How do you go from idea stage to having a startup?

The Idea Stage Startup Trap

I spend a lot of time talking to Idea Stage Founders about their fictional startups. Often they’re stuck thinking about their business instead of building it.

The key to initial forward momentum takes a less than 10 hours of work. In fact, I recommend you stop reading after these bullets and start right now.

  1. Fill out a Lean Canvas
  2. Build a Pitch Deck
  3. Pitch
    • To experienced Founders, just e-mail them and ask them if they’d help you with their pitch. You’ll be surprised at how accessible they are to other founders and how much help they will provide.
    • Search for early-stage pitch events. I host one called “Pitch-In.”
    • Seek out Angel Investors or Economic Development Agencies.
  4. Rinse & Repeat until your Company exits
    • No, Really. This never stops being part of your job as a Founder – unless you bootstrap.

Pitch your Idea Stage Startup

In gardening, you can’t contain the exuberant growth of a seed in a small pot for long. If it doesn’t have room to grow, it runs, distorts in unhealthy ways, gets root bound, then dies.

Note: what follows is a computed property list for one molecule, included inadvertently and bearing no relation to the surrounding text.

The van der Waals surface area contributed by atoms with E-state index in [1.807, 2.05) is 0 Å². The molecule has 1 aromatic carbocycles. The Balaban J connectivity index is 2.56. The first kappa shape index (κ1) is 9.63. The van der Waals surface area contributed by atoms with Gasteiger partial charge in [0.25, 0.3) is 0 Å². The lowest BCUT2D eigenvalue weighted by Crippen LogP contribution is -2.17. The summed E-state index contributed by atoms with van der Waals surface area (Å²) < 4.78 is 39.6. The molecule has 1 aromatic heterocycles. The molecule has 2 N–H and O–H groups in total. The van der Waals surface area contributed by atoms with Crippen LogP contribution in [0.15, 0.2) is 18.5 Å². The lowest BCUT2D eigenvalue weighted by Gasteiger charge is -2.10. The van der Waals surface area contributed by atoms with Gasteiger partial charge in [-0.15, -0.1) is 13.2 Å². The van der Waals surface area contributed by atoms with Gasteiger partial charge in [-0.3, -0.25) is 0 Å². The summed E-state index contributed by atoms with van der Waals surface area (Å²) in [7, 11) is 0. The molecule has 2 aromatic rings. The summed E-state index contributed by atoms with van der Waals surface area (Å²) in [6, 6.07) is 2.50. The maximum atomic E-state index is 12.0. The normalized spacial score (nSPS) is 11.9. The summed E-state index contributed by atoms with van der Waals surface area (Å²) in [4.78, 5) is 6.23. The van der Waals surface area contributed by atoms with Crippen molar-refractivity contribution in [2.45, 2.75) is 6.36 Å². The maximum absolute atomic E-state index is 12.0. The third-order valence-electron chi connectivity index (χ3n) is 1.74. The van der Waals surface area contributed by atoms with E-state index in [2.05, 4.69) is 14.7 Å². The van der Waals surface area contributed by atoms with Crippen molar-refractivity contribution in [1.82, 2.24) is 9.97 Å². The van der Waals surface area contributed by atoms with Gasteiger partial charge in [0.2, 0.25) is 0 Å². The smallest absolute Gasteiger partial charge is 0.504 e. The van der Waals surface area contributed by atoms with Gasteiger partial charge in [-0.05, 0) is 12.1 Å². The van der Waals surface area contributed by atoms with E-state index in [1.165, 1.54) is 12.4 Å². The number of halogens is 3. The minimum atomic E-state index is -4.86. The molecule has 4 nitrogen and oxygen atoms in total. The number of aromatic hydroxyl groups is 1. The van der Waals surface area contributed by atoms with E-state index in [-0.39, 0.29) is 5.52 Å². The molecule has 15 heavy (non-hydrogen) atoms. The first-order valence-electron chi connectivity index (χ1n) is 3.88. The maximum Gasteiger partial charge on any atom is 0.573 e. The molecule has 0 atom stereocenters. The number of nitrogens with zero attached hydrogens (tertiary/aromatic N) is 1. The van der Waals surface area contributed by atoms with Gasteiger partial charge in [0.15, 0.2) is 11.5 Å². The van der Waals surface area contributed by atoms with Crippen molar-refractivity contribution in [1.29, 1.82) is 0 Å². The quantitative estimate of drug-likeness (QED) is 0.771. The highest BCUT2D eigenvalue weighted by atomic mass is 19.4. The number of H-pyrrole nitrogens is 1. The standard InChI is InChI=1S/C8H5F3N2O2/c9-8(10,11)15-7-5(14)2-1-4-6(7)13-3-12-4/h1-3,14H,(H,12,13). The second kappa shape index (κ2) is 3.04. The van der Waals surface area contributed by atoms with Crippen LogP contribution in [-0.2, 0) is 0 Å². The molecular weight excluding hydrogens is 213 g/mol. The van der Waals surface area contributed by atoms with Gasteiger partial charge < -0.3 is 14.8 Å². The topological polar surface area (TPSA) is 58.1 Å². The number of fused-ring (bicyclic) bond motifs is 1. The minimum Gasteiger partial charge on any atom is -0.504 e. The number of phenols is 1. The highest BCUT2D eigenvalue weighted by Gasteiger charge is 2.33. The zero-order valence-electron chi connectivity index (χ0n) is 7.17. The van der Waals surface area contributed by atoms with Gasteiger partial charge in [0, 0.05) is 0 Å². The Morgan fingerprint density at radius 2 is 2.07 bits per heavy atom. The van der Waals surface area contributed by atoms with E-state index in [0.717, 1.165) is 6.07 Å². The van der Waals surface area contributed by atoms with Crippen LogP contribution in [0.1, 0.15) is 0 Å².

The exact same thing happens to startup ideas trapped in your head. Like our fictional plant hero, your startup idea requires transplanting. The freedom to grow despite adversity leads to healthy plants that bear fruit.

Pitching your idea in public is equal to planting it in the wild. During your pitch at least one of the following will happen:

  1. The audience will spot the gaps in your plan.
  2. You will feel embarrassed about something you said, despite audience barely noticing.
  3. An expert will tell you about an “Unknown Unknown“. That is to say, a risk that you don’t know about, nor do you know it’s potential impact on your business.

Challenges like these are required to go from Idea Stage to a functioning Startup. In fact, every time you adapt and overcome a challenge to one of your ideas, the startup gets stronger.

There is Magic in Public Accountability

Standing on stage presenting a slide deck takes the idea out of your mind and makes it tangible startup. It’s a promise to the audience. You’re not lying to them – this business is real. You have transfigured an idea to an early stage startup. The audience bears witness to the artifacts, proof-of-life, you are now a Founder.

The journey of 1,000 miles has started with these first steps. Now take the next step, and the next, and the next, until your arrive at your destination.

Remember to be mindful and enjoy the journey.

Scaling Operations: Simple but not Easy

Scaling Operations for your SaaS startup by Kat Carter from Squire. Focused on the foundational elements of scaling and highlighted Kat’s knowledge. The Q&A at the end goes deeper and shares her wisdom gained from time in the trenches.